By Asia Samachar Team | UK |
Maharaja Ranjit Singh and Mughal emperor Akhbar were among the 20 leaders who caught the attention of a group of historians and authors challenged by the BBC to name the world’s greatest leaders.
They were asked to nominate the greatest leader – someone who exercised power and had a positive impact on humanity – and to explore their achievements and legacy.
Ranjit, listed as the Ruler of the Sikh empire 1801–39, was great because he forged a modern empire of toleration.
Dubbed the Lion of Punjab, his reign marked a golden age for Punjab and north-west India.
“Though a devoted Sikh who embarked on a campaign to restore the great monuments of his religion – including the Harmandir Sahib or ‘Golden Temple’ at Amritsar – he also went to great lengths to ensure religious freedom within his lands,” writes Matthew Lockwood, an assistant professor of history at the University of Alabama.
The list appeared in a recent issue of the BBC World Histories Magazine.
It includes Amenhotep III (Egypt’s greatest pharaoh when Egypt ruled the ancient world, c1390–1352 BC), Isabella of Castile (the Queen of Castile, 1474–1504, whose influence reshaped the western world) and Oda Nobunaga (Japanese feudal lord in the 16th century who succeeded in unifying Japan, 1534-1582).
The full entry on Maharaja Ranjit Singh:
Maharaja Ranjit Singh:
Ruler of the Sikh empire 1801–39
For most of the 18th century, India was a fractured and war-torn place. As the once-dominant Mughal empire entered its period of terminal decline, it left behind a power vacuum. Punjab was not exempt from this problem. By the time Ranjit Singh was born in 1780, Afghan raids, chronic infighting among Punjab’s various misls (sovereign states) and the looming presence of British expansion left the region politically fragile, economically weak and religiously splintered. All this changed with the rise of Singh, the ‘Lion of Punjab’.
By the early decades of the 19th century, he had modernised the Sikh Khalsa army, embraced western innovations without abandoning local forms and institutions, unified the fractious misls, stabilised the frontier with Afghanistan, and reached a mutually beneficial detente with the British East India Company. Singh, however, was more than a mere conqueror. While the Indian subcontinent was riven with imperial competition, religious strife and wars of conquest, Singh was, almost uniquely, a unifier – a force for stability, prosperity and tolerance.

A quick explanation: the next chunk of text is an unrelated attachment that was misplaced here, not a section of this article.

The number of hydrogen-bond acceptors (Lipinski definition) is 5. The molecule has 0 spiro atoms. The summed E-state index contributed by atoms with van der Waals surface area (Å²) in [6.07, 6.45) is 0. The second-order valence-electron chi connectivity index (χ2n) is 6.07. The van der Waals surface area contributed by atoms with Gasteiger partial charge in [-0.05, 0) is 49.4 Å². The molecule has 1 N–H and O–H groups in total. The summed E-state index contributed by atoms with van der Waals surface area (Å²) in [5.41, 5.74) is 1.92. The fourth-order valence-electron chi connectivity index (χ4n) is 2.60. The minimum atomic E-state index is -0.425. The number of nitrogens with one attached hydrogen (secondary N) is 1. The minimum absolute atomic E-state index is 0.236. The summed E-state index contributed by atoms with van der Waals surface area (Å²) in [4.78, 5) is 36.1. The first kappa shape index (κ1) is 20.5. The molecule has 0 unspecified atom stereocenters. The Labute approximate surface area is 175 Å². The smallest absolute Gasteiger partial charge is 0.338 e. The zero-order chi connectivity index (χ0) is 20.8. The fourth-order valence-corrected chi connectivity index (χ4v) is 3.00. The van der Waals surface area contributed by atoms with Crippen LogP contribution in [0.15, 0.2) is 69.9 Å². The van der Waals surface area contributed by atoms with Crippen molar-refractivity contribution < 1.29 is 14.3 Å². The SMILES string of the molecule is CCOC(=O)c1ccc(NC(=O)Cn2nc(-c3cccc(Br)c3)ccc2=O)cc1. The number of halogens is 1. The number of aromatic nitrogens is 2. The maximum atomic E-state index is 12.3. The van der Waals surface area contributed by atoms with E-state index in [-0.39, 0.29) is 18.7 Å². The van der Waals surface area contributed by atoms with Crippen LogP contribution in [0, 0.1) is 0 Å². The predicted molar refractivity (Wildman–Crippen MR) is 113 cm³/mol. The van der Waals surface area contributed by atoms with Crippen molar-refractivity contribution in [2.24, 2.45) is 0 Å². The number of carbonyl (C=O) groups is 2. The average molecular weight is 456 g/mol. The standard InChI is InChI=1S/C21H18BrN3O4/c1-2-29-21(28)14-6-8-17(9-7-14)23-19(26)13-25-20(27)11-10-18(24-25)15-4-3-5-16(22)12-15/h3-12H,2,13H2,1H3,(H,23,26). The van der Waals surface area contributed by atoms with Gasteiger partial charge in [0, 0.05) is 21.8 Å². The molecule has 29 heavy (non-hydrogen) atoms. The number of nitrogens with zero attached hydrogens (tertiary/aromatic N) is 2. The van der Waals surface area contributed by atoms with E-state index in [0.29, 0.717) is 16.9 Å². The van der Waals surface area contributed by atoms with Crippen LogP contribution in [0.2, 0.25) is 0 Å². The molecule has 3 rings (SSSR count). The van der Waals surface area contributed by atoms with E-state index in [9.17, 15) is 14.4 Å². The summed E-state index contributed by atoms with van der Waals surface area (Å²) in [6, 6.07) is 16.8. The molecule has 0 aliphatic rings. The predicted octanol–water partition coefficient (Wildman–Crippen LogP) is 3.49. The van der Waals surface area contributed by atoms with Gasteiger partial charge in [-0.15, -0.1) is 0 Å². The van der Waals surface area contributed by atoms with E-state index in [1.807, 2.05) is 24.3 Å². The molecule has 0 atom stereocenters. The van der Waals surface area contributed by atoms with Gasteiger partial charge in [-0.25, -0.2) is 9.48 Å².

His reign marked a golden age for Punjab and north-west India. Though a devoted Sikh who embarked on a campaign to restore the great monuments of his religion – including the Harmandir Sahib or ‘Golden Temple’ at Amritsar – he also went to great lengths to ensure religious freedom within his lands. He patronised Hindu temples and Sufi shrines, attended Muslim and Hindu ceremonies, married Hindu and Muslim women, and even banned the slaughter of cows to protect the religious sensitivities of Hindus. Muslims, Hindus, Sikhs and Europeans were all employed in the modernised army and administration of his empire. Under his leadership, infrastructure was improved, commerce opened and expanded, and the arts flourished.
This golden age would not survive him. After his death in 1839, Ranjit Singh’s empire of toleration unravelled. The British invaded, the Sikh empire collapsed and instability returned to the region. Though certainly an imperialist, Ranjit Singh represented a different, more enlightened, more inclusive model of state-building, and a much-needed path towards unity and toleration. We could still benefit from his example.
You can read the full article, ‘Who is the greatest leader in world history?’, here
Was Maharaja Ranjit Singh an Indian or a Panjabi? (Asia Samachar, 28 June 2019)